“Past experience suggests that greenhouse gas emission declines during economic crises are followed by a rapid upsurge. We need to change that trajectory.”
— WMO Secretary-General Petteri Taalas
What are governments doing?
A number of countries have committed to targets for reaching net-zero emissions on timescales compatible with the Paris Agreement temperature goals. Analysis by the Energy and Climate Intelligence Unit (ECIU) showed that 17 countries, 11 states and regions, and at least 23 cities have set net-zero emission targets. The combined annual GDP of these is around $13.7 trillion – 16% of the global economy.
Figure 2: Countdown Toward Zero published by ECIU
Examples of government actions to achieve their net-zero targets include:
- New Zealand: Started a program to subsidize home insulation and is putting $14.5 billion over the next 10 years into transit, biking and walking infrastructure. Also committed to planting 1 billion trees by 2028.
- Chile: 5-year schedule to shutdown 8 of their 28 coal plants and phase out the fuel by 2040.
- California: Passed a law in 2018 to make electricity 100% renewable by 2045. In December 2019, California Energy Commission approved laws to limit or ban the use of natural gas in new buildings in 6 cities.
- Denmark: Ban on sales of new petrol and diesel cars from 2030 and support for electric vehicles.
What are companies doing?
Businesses and business groups are also developing plans to target net-zero emissions by 2050.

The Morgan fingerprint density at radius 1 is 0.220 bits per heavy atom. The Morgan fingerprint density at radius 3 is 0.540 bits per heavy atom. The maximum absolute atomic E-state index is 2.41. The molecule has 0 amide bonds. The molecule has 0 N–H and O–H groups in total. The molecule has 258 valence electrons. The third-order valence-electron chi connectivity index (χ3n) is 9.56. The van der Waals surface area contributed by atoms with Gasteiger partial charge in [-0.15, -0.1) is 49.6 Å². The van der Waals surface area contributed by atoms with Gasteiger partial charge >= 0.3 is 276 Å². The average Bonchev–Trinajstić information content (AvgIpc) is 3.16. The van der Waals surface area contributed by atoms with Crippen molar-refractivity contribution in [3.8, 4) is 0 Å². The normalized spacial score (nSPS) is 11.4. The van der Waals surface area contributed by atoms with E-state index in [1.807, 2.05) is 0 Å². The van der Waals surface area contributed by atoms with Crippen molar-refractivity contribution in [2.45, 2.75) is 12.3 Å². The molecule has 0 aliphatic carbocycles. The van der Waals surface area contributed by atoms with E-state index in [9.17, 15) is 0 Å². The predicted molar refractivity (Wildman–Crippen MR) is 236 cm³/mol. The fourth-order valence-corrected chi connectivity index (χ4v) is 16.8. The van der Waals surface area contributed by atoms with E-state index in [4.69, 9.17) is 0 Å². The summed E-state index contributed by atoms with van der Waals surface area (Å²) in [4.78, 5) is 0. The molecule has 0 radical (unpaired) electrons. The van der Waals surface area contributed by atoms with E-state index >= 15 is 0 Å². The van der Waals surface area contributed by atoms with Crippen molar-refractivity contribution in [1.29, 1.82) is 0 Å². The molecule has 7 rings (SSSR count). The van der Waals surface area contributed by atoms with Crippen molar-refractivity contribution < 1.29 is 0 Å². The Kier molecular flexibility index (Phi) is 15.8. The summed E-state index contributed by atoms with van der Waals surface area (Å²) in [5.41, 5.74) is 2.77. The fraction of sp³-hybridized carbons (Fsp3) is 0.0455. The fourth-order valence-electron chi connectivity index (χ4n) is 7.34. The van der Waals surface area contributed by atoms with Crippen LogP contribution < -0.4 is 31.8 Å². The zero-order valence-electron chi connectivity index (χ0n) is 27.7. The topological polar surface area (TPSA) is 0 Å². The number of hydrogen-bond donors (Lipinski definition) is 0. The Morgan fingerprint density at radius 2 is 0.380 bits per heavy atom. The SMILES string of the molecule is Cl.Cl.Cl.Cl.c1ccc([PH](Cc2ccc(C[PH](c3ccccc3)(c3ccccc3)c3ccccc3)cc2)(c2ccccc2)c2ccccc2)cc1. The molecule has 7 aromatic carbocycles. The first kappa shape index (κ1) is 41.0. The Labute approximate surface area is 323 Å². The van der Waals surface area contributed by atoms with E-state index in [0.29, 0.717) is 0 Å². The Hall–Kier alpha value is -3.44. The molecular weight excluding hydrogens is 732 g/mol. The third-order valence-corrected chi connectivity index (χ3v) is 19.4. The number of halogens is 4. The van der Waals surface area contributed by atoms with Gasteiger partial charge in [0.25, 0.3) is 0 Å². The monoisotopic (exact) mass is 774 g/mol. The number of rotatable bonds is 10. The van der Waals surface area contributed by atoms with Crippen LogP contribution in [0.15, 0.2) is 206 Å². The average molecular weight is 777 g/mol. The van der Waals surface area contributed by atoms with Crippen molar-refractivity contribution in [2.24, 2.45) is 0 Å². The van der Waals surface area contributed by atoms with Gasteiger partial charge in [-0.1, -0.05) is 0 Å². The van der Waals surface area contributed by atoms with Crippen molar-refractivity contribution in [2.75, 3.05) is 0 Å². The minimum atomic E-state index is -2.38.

In February 2020, BP pledged to achieve net zero emissions in its operations and to push for action within the broader industry. The company has also withdrawn from trade associations that hold incompatible positions on climate action. A few other global oil and gas companies have also made commitment to have net zero emissions at an operational level. These targets generally exclude downstream emissions – emissions from the products sold by these companies, which are fossil fuels. These are called Scope 3 emissions, under the Greenhouse Gas Protocol Corporate Standard. Though the oil and gas industry faces many challenges and criticisms during its transition to net zero, it was encouraging that the Energy Institute, which organises International Petroleum Week, made the headline theme ‘Defining the industry’s role, delivering a low carbon future’.